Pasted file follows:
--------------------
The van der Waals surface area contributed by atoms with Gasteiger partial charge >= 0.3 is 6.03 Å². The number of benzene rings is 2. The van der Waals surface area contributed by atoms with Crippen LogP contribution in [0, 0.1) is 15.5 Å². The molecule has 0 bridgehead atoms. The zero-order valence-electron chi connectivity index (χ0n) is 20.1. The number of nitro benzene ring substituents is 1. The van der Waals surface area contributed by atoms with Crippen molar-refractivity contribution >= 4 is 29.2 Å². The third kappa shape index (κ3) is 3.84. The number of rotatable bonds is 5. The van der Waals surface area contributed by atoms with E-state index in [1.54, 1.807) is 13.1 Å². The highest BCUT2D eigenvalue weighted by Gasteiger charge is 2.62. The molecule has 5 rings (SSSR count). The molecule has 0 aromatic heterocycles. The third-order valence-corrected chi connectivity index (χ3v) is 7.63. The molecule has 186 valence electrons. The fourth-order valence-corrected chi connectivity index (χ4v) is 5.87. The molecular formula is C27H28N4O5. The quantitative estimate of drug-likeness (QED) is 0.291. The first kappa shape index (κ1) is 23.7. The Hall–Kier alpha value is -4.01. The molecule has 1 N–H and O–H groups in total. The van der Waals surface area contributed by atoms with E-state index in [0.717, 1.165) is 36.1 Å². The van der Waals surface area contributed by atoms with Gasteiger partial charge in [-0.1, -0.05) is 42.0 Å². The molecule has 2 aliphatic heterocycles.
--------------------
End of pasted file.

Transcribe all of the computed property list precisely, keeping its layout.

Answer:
The van der Waals surface area contributed by atoms with Gasteiger partial charge >= 0.3 is 6.03 Å². The number of benzene rings is 2. The van der Waals surface area contributed by atoms with Crippen LogP contribution in [0, 0.1) is 15.5 Å². The molecule has 0 bridgehead atoms. The zero-order valence-electron chi connectivity index (χ0n) is 20.1. The number of nitro benzene ring substituents is 1. The van der Waals surface area contributed by atoms with Crippen molar-refractivity contribution >= 4 is 29.2 Å². The third kappa shape index (κ3) is 3.84. The number of rotatable bonds is 5. The van der Waals surface area contributed by atoms with E-state index in [1.54, 1.807) is 13.1 Å². The highest BCUT2D eigenvalue weighted by Gasteiger charge is 2.62. The molecule has 5 rings (SSSR count). The molecule has 0 aromatic heterocycles. The third-order valence-corrected chi connectivity index (χ3v) is 7.63. The molecule has 186 valence electrons. The fourth-order valence-corrected chi connectivity index (χ4v) is 5.87. The molecular formula is C27H28N4O5. The quantitative estimate of drug-likeness (QED) is 0.291. The first kappa shape index (κ1) is 23.7. The Hall–Kier alpha value is -4.01. The molecule has 1 N–H and O–H groups in total. The van der Waals surface area contributed by atoms with E-state index in [0.717, 1.165) is 36.1 Å². The van der Waals surface area contributed by atoms with Gasteiger partial charge in [-0.1, -0.05) is 42.0 Å². The molecule has 2 aliphatic heterocycles.